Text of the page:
Since the incident, the department has made strides in improving its handling of prisoners who injure themselves – one of the most challenging populations in a correctional environment – and people who spit at officers, said Associate Commissioner Jody Breton.
The department and its medical services vendor brought in an expert on dealing with prisoners who injure themselves, sometimes called “cutters.” One of the changes implemented as a result is a policy of always using pepper spray on inmates who refuse warnings to stop injuring themselves.
“Rather than let them cut themselves, we do spray,” Breton said. The consistent response is intended to reduce incidents where inmates injure themselves. “It really cuts down on the number of people who are self injurious. It’s been remarkable to see the impact we’ve seen already.”
The new approach to prisoners hurting themselves could actually lead to more uses of what the prison calls use of a chemical agent in some circumstances, she said.
The number of times pepper spray has been used dropped at the Maine Correctional Center from 20 in 2012 to 17 times so far this year. Use of the restraint chair has gone from nine times last year to none so far this year.
There were 24 incidents involving self abuse, as the department calls it, at MCC in 2013. The department was unable on Thursday to provide those numbers for previous years.
But at the Maine State Prison, which usually houses prisoners who are harder to manage, there has been a significant increase in the use of pepper spray to control prisoners. Officers used pepper spray 40 times and the restraint chair was used four times in 2012. This year, officers have used pepper spray 100 times and the restraint chair eight times.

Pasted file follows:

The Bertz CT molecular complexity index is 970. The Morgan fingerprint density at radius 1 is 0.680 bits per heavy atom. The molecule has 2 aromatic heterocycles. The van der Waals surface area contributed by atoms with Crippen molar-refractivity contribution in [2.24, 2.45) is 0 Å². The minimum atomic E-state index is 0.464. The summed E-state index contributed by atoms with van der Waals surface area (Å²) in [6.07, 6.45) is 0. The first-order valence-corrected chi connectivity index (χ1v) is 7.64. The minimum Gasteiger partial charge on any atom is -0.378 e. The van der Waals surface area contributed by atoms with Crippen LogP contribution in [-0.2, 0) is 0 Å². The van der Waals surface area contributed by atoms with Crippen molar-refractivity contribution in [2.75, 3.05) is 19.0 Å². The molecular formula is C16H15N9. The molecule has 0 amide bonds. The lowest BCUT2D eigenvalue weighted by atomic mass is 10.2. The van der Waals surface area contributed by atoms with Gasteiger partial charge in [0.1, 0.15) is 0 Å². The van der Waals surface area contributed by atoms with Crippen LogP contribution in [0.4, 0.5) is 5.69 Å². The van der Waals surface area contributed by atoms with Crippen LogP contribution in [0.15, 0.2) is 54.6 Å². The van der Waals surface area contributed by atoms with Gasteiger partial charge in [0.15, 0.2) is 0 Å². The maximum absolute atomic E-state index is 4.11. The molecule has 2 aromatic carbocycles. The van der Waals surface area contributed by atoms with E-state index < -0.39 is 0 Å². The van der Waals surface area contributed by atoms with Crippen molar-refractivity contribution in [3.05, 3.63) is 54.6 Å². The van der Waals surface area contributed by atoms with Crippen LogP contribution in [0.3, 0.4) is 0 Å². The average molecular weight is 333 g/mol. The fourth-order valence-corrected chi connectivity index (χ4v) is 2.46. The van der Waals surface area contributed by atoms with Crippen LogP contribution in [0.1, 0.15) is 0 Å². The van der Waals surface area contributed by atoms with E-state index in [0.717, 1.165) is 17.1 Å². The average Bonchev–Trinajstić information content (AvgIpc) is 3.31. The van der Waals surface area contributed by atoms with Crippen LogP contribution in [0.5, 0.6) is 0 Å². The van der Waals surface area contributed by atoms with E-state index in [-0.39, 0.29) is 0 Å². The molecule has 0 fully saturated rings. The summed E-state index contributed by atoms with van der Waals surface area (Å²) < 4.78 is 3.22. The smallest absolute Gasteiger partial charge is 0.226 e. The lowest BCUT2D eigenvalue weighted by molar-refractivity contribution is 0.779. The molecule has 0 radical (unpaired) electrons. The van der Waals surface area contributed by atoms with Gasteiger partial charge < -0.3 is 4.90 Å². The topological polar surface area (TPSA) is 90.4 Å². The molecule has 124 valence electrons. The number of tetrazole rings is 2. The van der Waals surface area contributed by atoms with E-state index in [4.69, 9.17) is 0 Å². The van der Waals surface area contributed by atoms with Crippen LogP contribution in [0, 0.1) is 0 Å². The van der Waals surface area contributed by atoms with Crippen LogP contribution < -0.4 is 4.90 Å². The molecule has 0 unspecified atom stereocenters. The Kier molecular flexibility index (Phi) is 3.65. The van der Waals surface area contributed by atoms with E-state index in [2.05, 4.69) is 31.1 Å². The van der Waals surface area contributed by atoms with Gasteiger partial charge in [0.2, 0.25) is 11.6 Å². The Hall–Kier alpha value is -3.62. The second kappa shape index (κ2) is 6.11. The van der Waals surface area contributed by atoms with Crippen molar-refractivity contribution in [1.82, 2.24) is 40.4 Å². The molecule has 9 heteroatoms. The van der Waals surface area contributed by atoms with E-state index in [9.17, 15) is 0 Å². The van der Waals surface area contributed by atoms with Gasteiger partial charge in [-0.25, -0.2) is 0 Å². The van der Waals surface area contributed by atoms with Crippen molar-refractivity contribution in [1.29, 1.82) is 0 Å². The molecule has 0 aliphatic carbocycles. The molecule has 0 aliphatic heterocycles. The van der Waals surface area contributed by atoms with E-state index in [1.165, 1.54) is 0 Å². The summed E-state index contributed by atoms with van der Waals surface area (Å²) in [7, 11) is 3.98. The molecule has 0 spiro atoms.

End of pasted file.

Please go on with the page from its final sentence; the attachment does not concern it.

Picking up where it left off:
There were 130 incidents of self abuse and attempted self abuse in 2013, the department reported. While unable to provide figures, Breton said that based on her daily assessment of incident reports from the prisons, the number of cases of self abuse has dropped off.
The department also has adopted a policy that whenever a prisoner is identified as someone who poses a risk of spitting, they must wear a spit shield when officers remove them from their cell. “Spitters” may pose a danger to officers if the inmate has a communicable disease, so their saliva becomes a potentially dangerous weapon.
Breton said another change in policy is more philosophical.
“It’s all right for them to have the last word, we have the last action.” She said officers can’t let a prisoner’s insults interfere with their work. “So what if he got the last word. Did we get compliance?”
Some of the policy changes were underway before the Schlosser incident became public.
“I don’t want to say that video changed how things would have been handled,” Breton said, but added that the incident itself led to positive changes.
“It certainly turned out to be a good opportunity to train not only Maine Correctional Center staff but the whole department, to use it as a teachable moment,” she said.
Those steps may improve prisoner management going forward, but won’t necessarily figure in Schlosser’s lawsuit, said Briggs.
“It’s helpful but it’s not anything that gets into evidence either,” he said. “The question in any case is, ‘What were the conditions at the time?’ ”
The suit will seek both compensatory damages, to make up for what Schlosser endured, and punitive damages, which can be much larger and which courts use to send a message that can shape policy.
Schlosser will have to first overcome the statute of limitations.
In order to sue a government entity under the Maine Tort Claims Act, a notice of claim typically must be filed within 180 days of an incident, and lawsuits initiated within two years. It has been more than six months since the incident was publicized and 17 months since the incident occurred. However the law allows for notices filed beyond the 180-day time limit if the person making the claim can show a good reason.
Briggs said Schlosser wasn’t aware of his right to bring suit, at times had limited competency, and feared retaliation. Briggs said he was not aware of any retaliation being taken against Schlosser in connection with the incident.
The statute of limitations for a federal civil rights claim is six years, Briggs said.
David Hench can be contacted at 791-6327 or at: